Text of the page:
I’ve always been a coffee drinker, yet after a week or so here in Sri Lanka – the world’s biggest exporter of tea – my tastes are changing. The coffee is nothing to write home about, but the tea is a different beverage…
In Kandy at the Devon bakery, I tried a cup of plain (meaning no milk) ginger tea. It arrived dark and with solid chunks of ginger nestling at the bottom. And together with a vegetable samosa, it was actually rather delicious.
Then en route to Nuwara Eliya, a town in the hill country, we stopped to admire the St. Clair waterfall and noticed a smart looking colonial building on the opposite side of the road. It was the St. Clair tearoom, and after a perilous dash across the busy road – both Sujan and Saman watching out for other vehicles – we went inside.
The place was set out as a bar, all wood and polish, a little like an English pub. Except it didn’t sell ales, but packets of the finest St. Clair tea. Then stepping outside again onto a neat green lawn with petit white tables, we sat as a waiter brought out individual slices of chocolate cake, followed by china cups of orange tea (known as BOP or Broken Orange Pekoe). Both cake and tea were sublime, each complimenting the other. We sipped and nibbled, feeling like an English lord and lady taking a well-earned break in their travels.
Afterwards, as we journeyed further, the hillsides rose around us, all neat rows of tea bushes, even curves and helixes. Apparently the tea tree, Camellia Sineasis, in its natural state can grow ten metres tall. Tea bushes in plantations however are pruned, the pickers plucking the two youngest leaves from each branch every other day and restricting the height of the bushes to around one metre. The quality of the tea depends upon the altitude at which it is grown. Tea bushes above 1200 metres (high grown) produce the finest teas best drunk without milk. Whereas tea below 600 metres (low grown) is much stronger, and middle-grown tea tastes somewhere in-between.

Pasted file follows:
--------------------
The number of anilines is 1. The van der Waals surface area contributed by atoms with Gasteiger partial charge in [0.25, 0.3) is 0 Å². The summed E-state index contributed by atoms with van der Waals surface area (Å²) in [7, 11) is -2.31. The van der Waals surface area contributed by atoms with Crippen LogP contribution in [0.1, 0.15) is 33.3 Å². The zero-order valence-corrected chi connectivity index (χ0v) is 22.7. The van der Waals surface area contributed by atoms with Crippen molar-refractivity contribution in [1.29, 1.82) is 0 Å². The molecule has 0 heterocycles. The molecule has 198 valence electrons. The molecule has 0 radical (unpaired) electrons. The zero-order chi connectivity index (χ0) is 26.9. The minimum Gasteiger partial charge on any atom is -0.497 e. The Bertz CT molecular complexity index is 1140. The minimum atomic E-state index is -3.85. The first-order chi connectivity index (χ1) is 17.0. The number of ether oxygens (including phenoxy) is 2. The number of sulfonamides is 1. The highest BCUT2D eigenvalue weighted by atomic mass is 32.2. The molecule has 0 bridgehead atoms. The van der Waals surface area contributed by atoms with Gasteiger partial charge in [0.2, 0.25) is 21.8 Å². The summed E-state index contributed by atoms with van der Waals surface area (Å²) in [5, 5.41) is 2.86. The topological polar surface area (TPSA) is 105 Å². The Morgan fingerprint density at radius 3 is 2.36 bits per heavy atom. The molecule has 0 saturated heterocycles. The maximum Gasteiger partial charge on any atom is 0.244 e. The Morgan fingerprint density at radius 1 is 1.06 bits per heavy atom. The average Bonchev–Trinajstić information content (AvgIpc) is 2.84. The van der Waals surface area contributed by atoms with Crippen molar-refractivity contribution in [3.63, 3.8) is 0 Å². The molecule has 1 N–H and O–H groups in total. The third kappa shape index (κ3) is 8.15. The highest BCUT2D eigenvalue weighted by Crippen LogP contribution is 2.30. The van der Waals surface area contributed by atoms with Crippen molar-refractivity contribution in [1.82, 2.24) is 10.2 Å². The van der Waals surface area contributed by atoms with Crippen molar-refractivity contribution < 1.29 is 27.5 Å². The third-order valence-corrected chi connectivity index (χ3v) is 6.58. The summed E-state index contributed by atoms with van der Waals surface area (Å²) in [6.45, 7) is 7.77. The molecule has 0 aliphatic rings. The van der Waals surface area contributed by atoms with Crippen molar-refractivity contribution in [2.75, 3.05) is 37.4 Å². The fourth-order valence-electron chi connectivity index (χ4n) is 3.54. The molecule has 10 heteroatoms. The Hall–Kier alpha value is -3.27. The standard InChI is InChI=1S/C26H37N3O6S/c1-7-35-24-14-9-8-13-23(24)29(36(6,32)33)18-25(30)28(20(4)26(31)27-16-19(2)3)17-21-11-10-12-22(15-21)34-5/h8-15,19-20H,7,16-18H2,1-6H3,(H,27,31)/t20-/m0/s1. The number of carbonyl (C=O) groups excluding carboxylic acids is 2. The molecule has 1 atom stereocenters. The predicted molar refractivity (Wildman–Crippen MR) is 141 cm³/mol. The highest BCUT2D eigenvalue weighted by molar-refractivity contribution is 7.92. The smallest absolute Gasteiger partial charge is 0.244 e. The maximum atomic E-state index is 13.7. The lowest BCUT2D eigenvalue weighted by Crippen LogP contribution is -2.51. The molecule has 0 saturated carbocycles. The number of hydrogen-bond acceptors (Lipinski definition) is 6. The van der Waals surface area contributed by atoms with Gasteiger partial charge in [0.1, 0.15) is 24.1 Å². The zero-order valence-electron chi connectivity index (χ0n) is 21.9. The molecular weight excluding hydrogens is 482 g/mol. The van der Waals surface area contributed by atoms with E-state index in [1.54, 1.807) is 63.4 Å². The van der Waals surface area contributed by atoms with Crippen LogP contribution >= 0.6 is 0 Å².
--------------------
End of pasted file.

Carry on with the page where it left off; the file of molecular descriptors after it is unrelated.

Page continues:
The next day, we went on a tour around the Pedro tea factory at Lover’s Leap, to see how the plucked tea leaves were manufactured into drinkable tea. After donning green aprons and promising not to take any photos, a short lady in a red sari (who ironically wasn’t wearing an apron) led us around the factory. First, past the dryers – long troughs into which the leaves are deposited and “withered” by hot air. Then onto large circular machines that crush and “ferment” the leaves, and then to an oven in which they are baked (to a dark brown and not burnt to black).
All the equipment was old. None of it was in use. Nobody working, no leaves being processed. The fact that the day before had been Sunday meant there were no freshly plucked leaves to put in. Anyway, it was rumoured the woman did all the work while the men drank at the pub. And not tea, but something stronger.
The lady led us upstairs to where the tea was filtered for stalks, then sorted into grades. There are four grades: orange pekoe (OP) made from whole young leaves, making delicate, subtle tea; broken orange pekoe (BOP), or broken young leaves, the same as the orange tea we’d drunk at St. Clair’s; BOFP, or fannings, broken down further; and finally dust, the remaining residue.
After removing our aprons outside, we filed into the tea restaurant for our free cuppa. It was orange again, but without chocolate cake, not as flavoursome as at St. Clair’s. Overall, we were a little disappointed by our visit. We’d not seen anything actually working, nor had we walked among the tea bushes seeing the leaves being plucked.
Never mind, we would be returning to the hill country. There was always the Dambotenue tea factory (founded by Sir Thomas Lipton) or the one at Uva Halpewalfe.
Anyone fancy a brew?